Jason Katims may be best known for such tearjerking dramas as Friday Night Lights and Parenthood, but he proved just as adept with comedy when he premiered About A Boy on NBC last year. As a midseason replacement show based on a Hugh Grant movie most people stopped thinking about 10 years ago, there was every reason to believe that Boy would be a nonstarter and wouldn't live past one season. But I've learned my lesson — never bet against Katims — because not only was Boy the best new comedy of the 2013-'14 season, but it defied expectations by earning a Season 2 renewal.
But now that the show is about to embark on its second batch of 13 episodes, the question must be asked: how much more material can Katims plumb from a single 105-minute movie? (Or the 278-page Nicholas Hornby novel on which the film is based?) Fortunately, Katims' Boy has never been a strict adaptation of the 2002 film or the 1998 novel; in the way that Bryan Fuller's Hannibal (also on NBC) distorts and blends the Thomas Harris novels into a configuration, so does TV-Boy rework Hornby's material into easily digestible 30-minute chunks.
Remember, the Hugh Grant film climaxed with Will coming to Marcus' rescue by helping him sing a song at the school talent show. This is how the first episode of the show ended, so no matter what else happens between now and the series finale, Katims will at least have to come up with a new ending.
The fact that the show condensed almost the entire plot of the film into one half-hour episode means that Katims is free to explore original plots with the rest of his series. And while plenty of the show has been brand new (like Michael Bublé, slopmasters, and rib chutes), Katims has also taken to plucking out specific plot points from the film not included in the pilot's Sparknotes version of events.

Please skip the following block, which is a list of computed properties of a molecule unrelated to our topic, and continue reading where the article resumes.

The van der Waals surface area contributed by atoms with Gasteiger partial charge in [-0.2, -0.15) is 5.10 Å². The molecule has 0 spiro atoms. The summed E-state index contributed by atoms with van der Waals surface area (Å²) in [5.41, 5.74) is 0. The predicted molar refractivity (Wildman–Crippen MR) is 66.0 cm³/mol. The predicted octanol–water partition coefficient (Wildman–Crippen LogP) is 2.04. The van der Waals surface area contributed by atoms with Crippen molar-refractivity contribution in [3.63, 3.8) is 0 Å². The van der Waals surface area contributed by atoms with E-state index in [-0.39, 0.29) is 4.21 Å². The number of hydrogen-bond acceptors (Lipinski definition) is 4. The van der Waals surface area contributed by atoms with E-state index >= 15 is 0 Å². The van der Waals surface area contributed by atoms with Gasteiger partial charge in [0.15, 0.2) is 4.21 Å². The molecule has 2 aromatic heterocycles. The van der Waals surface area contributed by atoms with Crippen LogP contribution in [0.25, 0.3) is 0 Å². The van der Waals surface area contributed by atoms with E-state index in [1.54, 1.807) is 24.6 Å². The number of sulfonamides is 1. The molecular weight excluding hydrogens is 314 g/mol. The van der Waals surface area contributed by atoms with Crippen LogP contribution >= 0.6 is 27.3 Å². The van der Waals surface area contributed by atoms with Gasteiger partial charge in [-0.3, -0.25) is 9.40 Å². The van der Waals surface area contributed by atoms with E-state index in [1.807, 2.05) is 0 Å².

The biggest example of this is Will's wooing of Dr. Samantha Lake (FNL alum Adrianne Palicki), a more mature relationship that Will is capable of thanks to experiences with Marcus (Benjamin Stockham). This is the show's version of Will's relationship with Rachel (Rachel Weisz) — although Rachel and Sam themselves are very different. Sam is a young professional in a state of transition; Rachel is a career woman already raising her own teenage son. The film ended with Will fully committed to making things work with Rachel; on the show, Will's partnering with Sam feels like nothing more than a stop-gap on his way to a relationship with Fiona.
Speaking of Fiona, her character is probably the biggest difference between the film and the show. As portrayed in the movie by Toni Collette, Fiona was a depressed single mother who attempted suicide and frequented support groups. As portrayed on the show by Minnie Driver, Fiona is a down-to-earth, confident hippie. Yes, she's occasionally sad, but it's nothing like movie-Fiona's serious depression and self-harm. The TV version of Marcus' mother has also become a more eligible match for Will, and watching the two adults grow gradually closer was one of the joys of the first season.
Whether or not Will and Fiona end up together, there's no doubt that the show will continue evolving farther and farther away from its source material. And that's OK. While About A Boy is a beloved film, it doesn't have to be treated with as much reverence as a cult classic, like Outlander; or a pop culture touchstone, like Game Of Thrones. What's more important than following the plot of About A Boy to the letter is following the spirit of the material — and in that regard, Katims's version has been a resounding success.
Images: Robert Trachtenberg, Isabella Vosmikova/NBC; Universal Pictures